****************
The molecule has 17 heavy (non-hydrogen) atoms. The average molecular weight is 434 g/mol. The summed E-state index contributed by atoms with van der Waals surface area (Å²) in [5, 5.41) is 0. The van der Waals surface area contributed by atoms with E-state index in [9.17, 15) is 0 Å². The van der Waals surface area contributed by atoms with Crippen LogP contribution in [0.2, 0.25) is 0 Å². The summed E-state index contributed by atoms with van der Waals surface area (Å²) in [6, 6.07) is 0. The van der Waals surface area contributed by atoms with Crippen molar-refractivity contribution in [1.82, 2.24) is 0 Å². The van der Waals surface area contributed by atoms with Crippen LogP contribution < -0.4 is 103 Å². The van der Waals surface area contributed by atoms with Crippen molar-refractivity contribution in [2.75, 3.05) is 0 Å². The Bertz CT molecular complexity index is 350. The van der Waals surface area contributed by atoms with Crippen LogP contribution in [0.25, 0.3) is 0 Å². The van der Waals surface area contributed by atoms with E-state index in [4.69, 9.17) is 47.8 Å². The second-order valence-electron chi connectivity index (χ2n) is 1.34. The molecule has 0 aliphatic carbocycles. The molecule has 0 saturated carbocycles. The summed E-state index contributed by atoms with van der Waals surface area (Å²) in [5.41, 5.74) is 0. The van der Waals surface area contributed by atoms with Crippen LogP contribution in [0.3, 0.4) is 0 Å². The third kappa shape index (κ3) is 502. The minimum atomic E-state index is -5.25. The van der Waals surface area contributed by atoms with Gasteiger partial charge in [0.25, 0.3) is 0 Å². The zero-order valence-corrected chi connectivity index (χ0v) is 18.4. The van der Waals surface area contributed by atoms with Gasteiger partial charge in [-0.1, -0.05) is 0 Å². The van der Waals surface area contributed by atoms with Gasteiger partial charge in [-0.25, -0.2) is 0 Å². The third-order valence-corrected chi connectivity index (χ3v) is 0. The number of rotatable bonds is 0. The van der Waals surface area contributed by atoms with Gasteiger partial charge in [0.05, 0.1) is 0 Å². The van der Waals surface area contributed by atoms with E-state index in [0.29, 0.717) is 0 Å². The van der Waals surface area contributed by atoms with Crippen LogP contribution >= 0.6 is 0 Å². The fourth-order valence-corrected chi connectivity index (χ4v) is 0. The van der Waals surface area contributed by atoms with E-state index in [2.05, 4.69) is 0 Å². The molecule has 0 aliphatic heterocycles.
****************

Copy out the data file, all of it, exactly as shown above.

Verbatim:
The molecule has 17 heavy (non-hydrogen) atoms. The average molecular weight is 434 g/mol. The summed E-state index contributed by atoms with van der Waals surface area (Å²) in [5, 5.41) is 0. The van der Waals surface area contributed by atoms with E-state index in [9.17, 15) is 0 Å². The van der Waals surface area contributed by atoms with Crippen LogP contribution in [0.2, 0.25) is 0 Å². The summed E-state index contributed by atoms with van der Waals surface area (Å²) in [6, 6.07) is 0. The van der Waals surface area contributed by atoms with Crippen molar-refractivity contribution in [1.82, 2.24) is 0 Å². The van der Waals surface area contributed by atoms with Crippen LogP contribution < -0.4 is 103 Å². The van der Waals surface area contributed by atoms with Crippen molar-refractivity contribution in [2.75, 3.05) is 0 Å². The Bertz CT molecular complexity index is 350. The van der Waals surface area contributed by atoms with Crippen LogP contribution in [0.25, 0.3) is 0 Å². The van der Waals surface area contributed by atoms with E-state index in [4.69, 9.17) is 47.8 Å². The second-order valence-electron chi connectivity index (χ2n) is 1.34. The molecule has 0 aliphatic carbocycles. The molecule has 0 saturated carbocycles. The summed E-state index contributed by atoms with van der Waals surface area (Å²) in [5.41, 5.74) is 0. The van der Waals surface area contributed by atoms with Crippen LogP contribution in [0.3, 0.4) is 0 Å². The third kappa shape index (κ3) is 502. The minimum atomic E-state index is -5.25. The van der Waals surface area contributed by atoms with Gasteiger partial charge in [0.25, 0.3) is 0 Å². The zero-order valence-corrected chi connectivity index (χ0v) is 18.4. The van der Waals surface area contributed by atoms with Gasteiger partial charge in [-0.1, -0.05) is 0 Å². The van der Waals surface area contributed by atoms with Gasteiger partial charge in [-0.25, -0.2) is 0 Å². The third-order valence-corrected chi connectivity index (χ3v) is 0. The number of rotatable bonds is 0. The van der Waals surface area contributed by atoms with Gasteiger partial charge in [0.05, 0.1) is 0 Å². The van der Waals surface area contributed by atoms with E-state index in [0.29, 0.717) is 0 Å². The van der Waals surface area contributed by atoms with Crippen LogP contribution >= 0.6 is 0 Å². The fourth-order valence-corrected chi connectivity index (χ4v) is 0. The van der Waals surface area contributed by atoms with E-state index in [2.05, 4.69) is 0 Å². The molecule has 0 aliphatic heterocycles.